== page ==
Wednesday, February 4, 2015

Religion as a Psychological Device

In Section 3 of Human, All Too Human, Nietzsche launches into a polemic against religion in general, Christianity in specific, and the Catholic church in particular. He emphasizes the psychological reasons for belief and for particular practices, and unambiguously treats the metaphysics as fiction. He illustrates how individual people would come to believe, or want to continue to believe, and how the church and its most devoted followers propagate these inclinations. Most notably, he points out that one who emphasizes intellectual rigor can no longer believe in the dogmas of religion, yet at the same time must accept deep sorrows of the truth about life.

Though Nietzsche elsewhere predicts a decline in Christianity, he does not particularly do so here, and in fact one could use this chapter as an explanation as to why it has not declined more rapidly. To be sure, in western Europe it has progressively waned, but even 140 years later it is still plural or even dominant. In eastern Europe, the reign of communism shredded the historical and familial traditions, yet even there a significant population believes. Elsewhere in the world, among educated people, religion has become more fractured and includes practices of eastern religions, some of which are not monotheistic but instead pantheistic, panenthestic, or merely mystical. Nevertheless, some of the same psychological benefits and practices seem to remain.

We might claim that religion today is more strongly driven by values than metaphysics. The greater mobility and general independence from family means that individuals often view their religion as a choice. The Razor's Edge by Somerset Maugham observes a young man who explores his spirituality and finds eastern religion to his liking; at the time (1940s) that was a rare situation, but today it is quite common for young people to do something similar. My impression is that this generally proceeds by first identifying resonant values, then selecting a spiritual tradition that supports those values, and finally accepting whatever metaphysical and other dogmas are associated with the tradition. The most successful religions today are those that match the market for clusters of values, and also support some of the psychological needs outlined here by Nietzsche. Interestingly, those clusters of values seem to correspond reasonably well with those of the creator and of the herd.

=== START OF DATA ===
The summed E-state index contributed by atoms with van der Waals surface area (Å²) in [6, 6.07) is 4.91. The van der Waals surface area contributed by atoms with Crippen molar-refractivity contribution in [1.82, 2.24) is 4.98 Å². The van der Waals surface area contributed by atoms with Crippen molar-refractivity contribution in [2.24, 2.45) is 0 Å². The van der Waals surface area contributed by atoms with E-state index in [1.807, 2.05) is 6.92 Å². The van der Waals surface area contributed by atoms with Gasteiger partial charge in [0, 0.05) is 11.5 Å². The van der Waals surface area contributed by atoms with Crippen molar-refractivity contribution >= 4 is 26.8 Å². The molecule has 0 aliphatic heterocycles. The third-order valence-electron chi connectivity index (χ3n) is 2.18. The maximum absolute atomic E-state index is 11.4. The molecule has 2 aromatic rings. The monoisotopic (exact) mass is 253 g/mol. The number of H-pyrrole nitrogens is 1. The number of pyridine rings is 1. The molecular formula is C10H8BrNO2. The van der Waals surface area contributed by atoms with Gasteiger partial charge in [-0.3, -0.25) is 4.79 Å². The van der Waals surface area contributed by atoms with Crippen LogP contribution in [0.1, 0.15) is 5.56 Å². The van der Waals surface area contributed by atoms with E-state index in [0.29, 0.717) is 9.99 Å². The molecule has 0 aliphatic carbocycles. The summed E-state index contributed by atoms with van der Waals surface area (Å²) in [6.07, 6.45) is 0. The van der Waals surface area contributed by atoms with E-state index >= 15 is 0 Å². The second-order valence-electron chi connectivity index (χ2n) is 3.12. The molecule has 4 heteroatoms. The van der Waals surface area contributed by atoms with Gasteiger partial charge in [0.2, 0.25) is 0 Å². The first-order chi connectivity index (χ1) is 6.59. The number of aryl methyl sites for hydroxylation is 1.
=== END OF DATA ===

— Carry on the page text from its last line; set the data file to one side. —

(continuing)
Historical analysis aside, Nietzsche's goal here seems to be to persuade the rational, science-respecting individual that he should abandon Christianity or whatever his religion. His approach of elucidating the psychological needs serviced by religion gives the reader pause to consider whether this is "all it is" - especially in that time period, when religion was dominantly held through family tradition. He regularly emphasizes that his scientific, rational viewpoint does not hold the promise, the palliative benefit, the eternal rewards of religion; this represents a bit of reverse psychology to cause the scientific-minded not to want to fall prey to happy falsehoods. Finally, he rounds out his effort with direct argument, such as pointing out the internal contradictions of original sin and the inconsistencies of Christianity with modern science.

For a God-fearing, traditional European audience, this must have been jaw-dropping. As an atheist reading it today, it seems rather obvious, yet it nevertheless helps to explain some of the continuing power of religion and faith in the world.

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